Tilting the tool spindle or the workpiece by 2 or 2.5° is advantageous during friction stir welding (FSW), to trap material near the leading edge of the tool, plasticise it by frictional heat underneath the shoulder and to move it around the pin to the trailing edge of the tool, where it is pressed downwards while it consolidates. If neither a tool tilt nor a scrolled shoulder profile are used, there is a significant risk of generating internal voids (i.e. tunnel defects), as the pressure underneath the tool are not sufficient to compress the plasticised material into the voids, especially if the set-up isn’t perfect.
The friction stir welding tool or the workpiece should be tilted by 2 or 2.5°, if a concave shoulder is used
If an old universal milling machine is used for friction stir welding, it is often possible to tilt the spindle axis manually and then lock it in position. Robots or bespoke friction stir welding machines can do this even automatically and change the direction of tilting angle during FSW, to make non linear welds. If only three axes (x-y-z) are available on CNC milling machines, the fixture and thus the workpiece might be tilted on the table, to make a straight weld downhill, but not to run around curves. Tilting the table by two axes is in possible in principle, but has not been put into practice.
Knowing actual tilt can be tricky, because machines can deflect under traverse load, changing the effective tilt. To translate a process condition from a machine of one stiffness to another, it can be helpful to measure machine deflection in the traverse direction and adjust the tilt target accordingly, because machine stiffness can affect the process.
Simple and thus easy to make FSW tools with a concave tool shoulder can be used, if the spindle or the workpiece are tilted during FSW. The downward pressure increases at the trailing edge of the FSW tool, if the tool heel plunge depth is set correctly and if it is visually controlled during FSW. Workpiece material is trapped underneath the shoulder and then trapped and compressed towards the trailing edge of the tool. The material flow is similar to that of a snow plow that moves material into the desired direction by tilting its shield.
On older, position controlled milling machines the tool spindle is commonly tilted by 2.5°, because less accuracy on setting the tool height, i.e. the tool heel plunge depth. On newer CNC controlled FSW machines, particularly if they are used in force control mode, a 2.0° angle is often preferred. The smaller angle has two advantages: First of all there is less concavity in the weld, i.e. thickness of the weld in the centre line is very similar to the thickness of the parent material, i.e. there is no weld undercut, apart from the volume of material that has been expelled as flash or burr. The 2.0° setting has also some benefits regarding the force control algorithms, i.e. the changes in tool height have an immediate effect on the pressure inside the plasticised material underneath the shoulder.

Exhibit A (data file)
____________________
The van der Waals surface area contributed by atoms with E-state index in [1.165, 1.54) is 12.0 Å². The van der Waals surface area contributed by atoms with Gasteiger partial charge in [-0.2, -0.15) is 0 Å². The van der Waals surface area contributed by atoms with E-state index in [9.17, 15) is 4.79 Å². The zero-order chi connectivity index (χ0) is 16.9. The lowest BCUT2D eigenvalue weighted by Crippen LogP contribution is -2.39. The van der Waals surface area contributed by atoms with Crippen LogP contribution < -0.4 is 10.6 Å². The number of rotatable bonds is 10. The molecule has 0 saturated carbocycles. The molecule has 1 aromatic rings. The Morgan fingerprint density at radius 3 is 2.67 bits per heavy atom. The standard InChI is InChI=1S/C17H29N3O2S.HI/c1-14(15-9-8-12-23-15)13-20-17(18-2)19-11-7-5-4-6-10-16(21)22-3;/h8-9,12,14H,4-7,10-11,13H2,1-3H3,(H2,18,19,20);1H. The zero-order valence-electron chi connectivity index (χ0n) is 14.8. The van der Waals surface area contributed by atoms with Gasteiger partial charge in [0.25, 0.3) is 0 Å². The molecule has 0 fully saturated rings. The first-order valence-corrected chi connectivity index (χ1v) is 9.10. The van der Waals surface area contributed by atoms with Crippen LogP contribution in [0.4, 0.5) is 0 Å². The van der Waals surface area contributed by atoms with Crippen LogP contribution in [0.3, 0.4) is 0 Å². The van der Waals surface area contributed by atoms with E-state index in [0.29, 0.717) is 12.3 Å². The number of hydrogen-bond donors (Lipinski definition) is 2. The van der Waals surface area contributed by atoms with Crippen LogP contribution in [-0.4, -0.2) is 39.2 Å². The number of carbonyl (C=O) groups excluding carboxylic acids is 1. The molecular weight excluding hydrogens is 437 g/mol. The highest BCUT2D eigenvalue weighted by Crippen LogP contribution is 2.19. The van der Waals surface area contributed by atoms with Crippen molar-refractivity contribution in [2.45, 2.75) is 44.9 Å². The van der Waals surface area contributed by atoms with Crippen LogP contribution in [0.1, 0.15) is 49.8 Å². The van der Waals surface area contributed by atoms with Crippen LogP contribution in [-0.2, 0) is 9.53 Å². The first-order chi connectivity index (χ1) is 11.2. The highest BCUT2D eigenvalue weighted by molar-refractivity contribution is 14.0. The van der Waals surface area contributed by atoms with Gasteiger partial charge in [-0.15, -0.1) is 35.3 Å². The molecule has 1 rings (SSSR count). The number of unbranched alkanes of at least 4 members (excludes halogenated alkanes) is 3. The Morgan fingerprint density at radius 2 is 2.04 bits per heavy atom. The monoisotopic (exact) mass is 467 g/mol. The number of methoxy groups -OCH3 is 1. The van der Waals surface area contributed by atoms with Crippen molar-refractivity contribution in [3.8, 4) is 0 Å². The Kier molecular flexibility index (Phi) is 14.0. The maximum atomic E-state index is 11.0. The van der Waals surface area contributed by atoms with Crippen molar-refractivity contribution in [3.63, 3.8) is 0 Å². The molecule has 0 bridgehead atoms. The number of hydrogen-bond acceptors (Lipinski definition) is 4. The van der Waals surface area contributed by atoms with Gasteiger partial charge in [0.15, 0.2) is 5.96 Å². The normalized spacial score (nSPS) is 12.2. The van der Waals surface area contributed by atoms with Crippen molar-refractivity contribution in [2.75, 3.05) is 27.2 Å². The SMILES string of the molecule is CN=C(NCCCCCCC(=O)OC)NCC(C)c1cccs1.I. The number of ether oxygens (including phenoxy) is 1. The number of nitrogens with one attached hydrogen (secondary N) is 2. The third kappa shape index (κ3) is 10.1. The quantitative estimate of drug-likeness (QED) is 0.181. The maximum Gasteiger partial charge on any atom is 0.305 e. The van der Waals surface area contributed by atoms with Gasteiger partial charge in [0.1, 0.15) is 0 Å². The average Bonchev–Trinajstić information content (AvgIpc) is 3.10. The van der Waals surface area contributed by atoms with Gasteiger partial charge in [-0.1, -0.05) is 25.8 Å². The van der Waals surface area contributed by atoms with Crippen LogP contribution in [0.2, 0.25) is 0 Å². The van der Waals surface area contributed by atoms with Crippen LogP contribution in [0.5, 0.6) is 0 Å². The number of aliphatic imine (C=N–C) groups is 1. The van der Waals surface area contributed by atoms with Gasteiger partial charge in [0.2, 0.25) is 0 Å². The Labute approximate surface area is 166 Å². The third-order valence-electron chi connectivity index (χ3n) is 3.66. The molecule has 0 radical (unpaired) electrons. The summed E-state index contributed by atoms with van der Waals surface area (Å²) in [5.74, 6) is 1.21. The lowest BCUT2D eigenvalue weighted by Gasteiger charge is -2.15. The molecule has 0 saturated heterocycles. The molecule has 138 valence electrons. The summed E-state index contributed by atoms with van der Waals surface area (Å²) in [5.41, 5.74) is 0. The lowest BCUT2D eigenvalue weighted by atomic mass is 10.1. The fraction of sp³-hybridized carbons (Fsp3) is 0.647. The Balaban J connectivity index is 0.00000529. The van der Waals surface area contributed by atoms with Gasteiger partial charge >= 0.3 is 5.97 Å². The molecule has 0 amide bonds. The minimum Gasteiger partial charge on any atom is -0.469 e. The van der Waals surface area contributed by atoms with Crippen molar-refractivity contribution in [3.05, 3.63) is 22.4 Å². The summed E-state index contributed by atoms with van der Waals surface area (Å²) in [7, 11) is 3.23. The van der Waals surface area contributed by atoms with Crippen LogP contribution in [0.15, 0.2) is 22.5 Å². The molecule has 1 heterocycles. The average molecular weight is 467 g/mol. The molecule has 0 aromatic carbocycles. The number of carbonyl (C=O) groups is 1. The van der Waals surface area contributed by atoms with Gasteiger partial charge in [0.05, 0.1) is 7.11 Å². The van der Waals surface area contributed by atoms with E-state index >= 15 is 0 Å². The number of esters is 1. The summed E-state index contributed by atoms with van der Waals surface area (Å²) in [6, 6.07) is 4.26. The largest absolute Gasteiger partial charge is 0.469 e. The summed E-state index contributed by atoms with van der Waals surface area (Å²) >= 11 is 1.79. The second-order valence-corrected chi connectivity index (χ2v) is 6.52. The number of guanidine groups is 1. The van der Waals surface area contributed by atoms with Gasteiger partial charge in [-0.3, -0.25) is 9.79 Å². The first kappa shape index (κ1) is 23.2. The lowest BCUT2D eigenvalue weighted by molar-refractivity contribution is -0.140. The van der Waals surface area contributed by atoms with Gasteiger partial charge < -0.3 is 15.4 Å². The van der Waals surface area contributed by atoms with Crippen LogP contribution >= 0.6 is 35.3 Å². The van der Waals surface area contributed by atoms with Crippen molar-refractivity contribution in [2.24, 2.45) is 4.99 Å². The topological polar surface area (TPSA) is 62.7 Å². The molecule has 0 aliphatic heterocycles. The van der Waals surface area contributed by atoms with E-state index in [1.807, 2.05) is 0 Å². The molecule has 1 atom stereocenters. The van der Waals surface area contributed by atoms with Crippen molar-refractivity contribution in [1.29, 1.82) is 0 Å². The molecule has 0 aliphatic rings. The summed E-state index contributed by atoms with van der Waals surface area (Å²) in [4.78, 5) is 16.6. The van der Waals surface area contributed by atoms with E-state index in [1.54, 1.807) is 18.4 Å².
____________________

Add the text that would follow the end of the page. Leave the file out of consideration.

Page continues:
Larger tool tilt angles, up to 10° and more are used if tailor welded blanks are made, i.e. if sheets with dissimilar thickness are welded from the stepped side.
If non-linear welds are made with a CNC machine that has only three numerically controlled axes, it is recommended to keep the tool perpendicular to the surface of the workpiece. In most cases, scrolled shoulder profiles are required to drag plasticised material inwards, i.e. to scrape it from the edges of the weld inwards and towards the pin, and finally downwards using the threaded and/or helical profiles of the tool pin.
The additional cost and the limited rigidity of CNC machines with automatically tilting spindle axes makes them in many cases less attractive than using more rigid three-axis machines in combination with scrolled shoulder profiles. Due to the time required for calculating, setting and controlling the tilt angles, the speed in the sharp corners of a battery case is often limited to 1 m/min, when the tool spindle is automatically tilted around two axes, while higher speeds are possible with scrolled shoulder tools that are kept perpendicular to the workpieces. Even in the latter case, the speed in corners is limited, because the welding speed is larger at the outer edge of the weld than on the inner edge of the weld, even if the combination of welding direction and tool rotation is chosen in a way to minimise the effect. To calculate the effect, the actual welding speed depending on the curve’s diameters needs to be added to the tool rubbing velocity.
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